Despite residents’ fury, Johnson responded with a proposal to create “tent cities” in several Chicago neighborhoods. A plan which drew the ire of residents in Brighton Park, community meetings to sell even the basics of the plan often became contentious and touched off impassioned protests. A continuing embarrassment for City Hall, despite Johnson’s continued claim he works “collaboratively” with aldermen, several faced with the prospect of having a tent city erected in their wards claimed neither they nor their constituents were consulted over the locations for the proposed migrant tent camps. Oddly, some of Johnson’s strongest supporters in the City Council have been spared from having to shelter illegals in their wards.
Under Brandon Johnson, Chicago is no closer to solving any of its most serious problems
Mayor Johnson has been in office only six months. If there one resonant message for City Hall to hear from the Illinois Policy poll it is fewer and fewer Chicagoans are buying what Johnson is selling these days, and with good reason. A poll chock-full of valuable insights into the public’s view of the mayor’s performance, if Johnson is listening, he should recognize Chicago has grown tired of his placing a racial frame around every issue he addresses. The public prefers competence among his advisers rather than hires who “tick the right boxes,” and is growing deeply distrustful of the mayor for consistently underreacting to violent crime enveloping the city.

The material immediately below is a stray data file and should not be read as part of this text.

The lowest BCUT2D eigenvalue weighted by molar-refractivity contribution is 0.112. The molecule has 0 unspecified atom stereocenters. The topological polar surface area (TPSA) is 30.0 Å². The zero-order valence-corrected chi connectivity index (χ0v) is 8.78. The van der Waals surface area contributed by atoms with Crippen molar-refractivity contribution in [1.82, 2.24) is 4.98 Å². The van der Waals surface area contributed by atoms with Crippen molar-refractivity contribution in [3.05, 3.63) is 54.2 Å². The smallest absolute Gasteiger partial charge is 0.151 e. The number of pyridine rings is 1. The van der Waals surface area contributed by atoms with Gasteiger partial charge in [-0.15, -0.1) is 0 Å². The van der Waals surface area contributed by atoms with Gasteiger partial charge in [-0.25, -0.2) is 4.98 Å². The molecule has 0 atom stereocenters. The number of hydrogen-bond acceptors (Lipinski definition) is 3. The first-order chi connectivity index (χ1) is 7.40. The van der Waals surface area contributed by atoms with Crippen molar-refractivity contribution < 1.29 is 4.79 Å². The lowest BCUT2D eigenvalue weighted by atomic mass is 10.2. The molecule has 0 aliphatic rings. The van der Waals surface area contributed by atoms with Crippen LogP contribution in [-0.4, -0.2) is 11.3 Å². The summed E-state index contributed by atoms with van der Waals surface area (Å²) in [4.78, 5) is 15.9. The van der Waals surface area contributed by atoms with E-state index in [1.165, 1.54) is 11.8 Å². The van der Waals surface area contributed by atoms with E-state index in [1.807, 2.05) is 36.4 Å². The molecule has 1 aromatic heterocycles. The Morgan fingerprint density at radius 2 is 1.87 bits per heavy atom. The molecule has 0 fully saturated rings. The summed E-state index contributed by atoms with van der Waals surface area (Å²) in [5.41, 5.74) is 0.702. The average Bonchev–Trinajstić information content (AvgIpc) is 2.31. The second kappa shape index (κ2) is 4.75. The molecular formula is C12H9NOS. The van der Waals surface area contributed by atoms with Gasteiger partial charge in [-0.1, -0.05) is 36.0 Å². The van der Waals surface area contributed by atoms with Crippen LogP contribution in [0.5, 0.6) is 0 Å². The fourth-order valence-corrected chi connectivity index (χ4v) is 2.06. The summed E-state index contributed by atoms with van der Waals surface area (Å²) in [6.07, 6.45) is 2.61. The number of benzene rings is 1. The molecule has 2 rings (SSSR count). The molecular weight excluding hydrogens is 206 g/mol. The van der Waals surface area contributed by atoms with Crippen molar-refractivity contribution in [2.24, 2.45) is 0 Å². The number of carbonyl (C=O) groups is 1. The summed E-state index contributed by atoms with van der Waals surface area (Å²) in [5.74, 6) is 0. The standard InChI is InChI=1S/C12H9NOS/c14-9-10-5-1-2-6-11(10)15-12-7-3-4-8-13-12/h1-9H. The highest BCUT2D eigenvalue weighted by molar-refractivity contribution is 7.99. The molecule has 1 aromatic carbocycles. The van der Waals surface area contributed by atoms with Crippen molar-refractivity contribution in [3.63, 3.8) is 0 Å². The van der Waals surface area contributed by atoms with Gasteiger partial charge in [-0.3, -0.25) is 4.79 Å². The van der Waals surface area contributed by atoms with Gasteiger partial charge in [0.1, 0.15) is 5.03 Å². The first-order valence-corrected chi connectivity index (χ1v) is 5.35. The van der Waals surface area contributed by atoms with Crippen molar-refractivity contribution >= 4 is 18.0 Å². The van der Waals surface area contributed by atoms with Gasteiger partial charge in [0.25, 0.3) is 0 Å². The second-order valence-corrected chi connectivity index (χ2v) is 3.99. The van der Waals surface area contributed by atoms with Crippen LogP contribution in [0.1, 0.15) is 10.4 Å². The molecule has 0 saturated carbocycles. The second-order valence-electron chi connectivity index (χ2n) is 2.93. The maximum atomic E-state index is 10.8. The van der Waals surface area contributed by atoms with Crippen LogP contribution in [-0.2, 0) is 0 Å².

Moreover, Chicago residents are uneasy with the growing influence of the CTU over City Hall and distraught with the union’s appetite for power, domination, and control. Unlike Johnson, residents in Chicago also grasp the fact, whether you like the law, no one has a “right” to break it or remain here illegally. Most important, the public is growing weary of Johnson reflexively claiming he “inherited” one problem or another. Voters want direction, leadership, and answers, not excuses.
Though Johnson’s partisans are unable to see his faults, or are untroubled to simply excuse them away, six months into Johnson’s term, the public sees Johnson for who he is: A gifted politician, but an incompetent mayor. A man whose great strength is campaigning, it is Johnson’s governing weaknesses which are pronounced. Johnson was not ready to be mayor and after six months in office it is clear he has learned little on the job.
Upon his election, most were not expecting Johnson to be the next messiah. While Chicago residents would have settled for less than a savior, the current mayor has demonstrated he has fallen short of mediocrity and so the words he uttered about building a better, stronger, safer Chicago — words which once had a hypnotic effect on voters — today just elicit a roll of the eyes. For the sake of Chicago, Johnson should have remained a CTU organizer.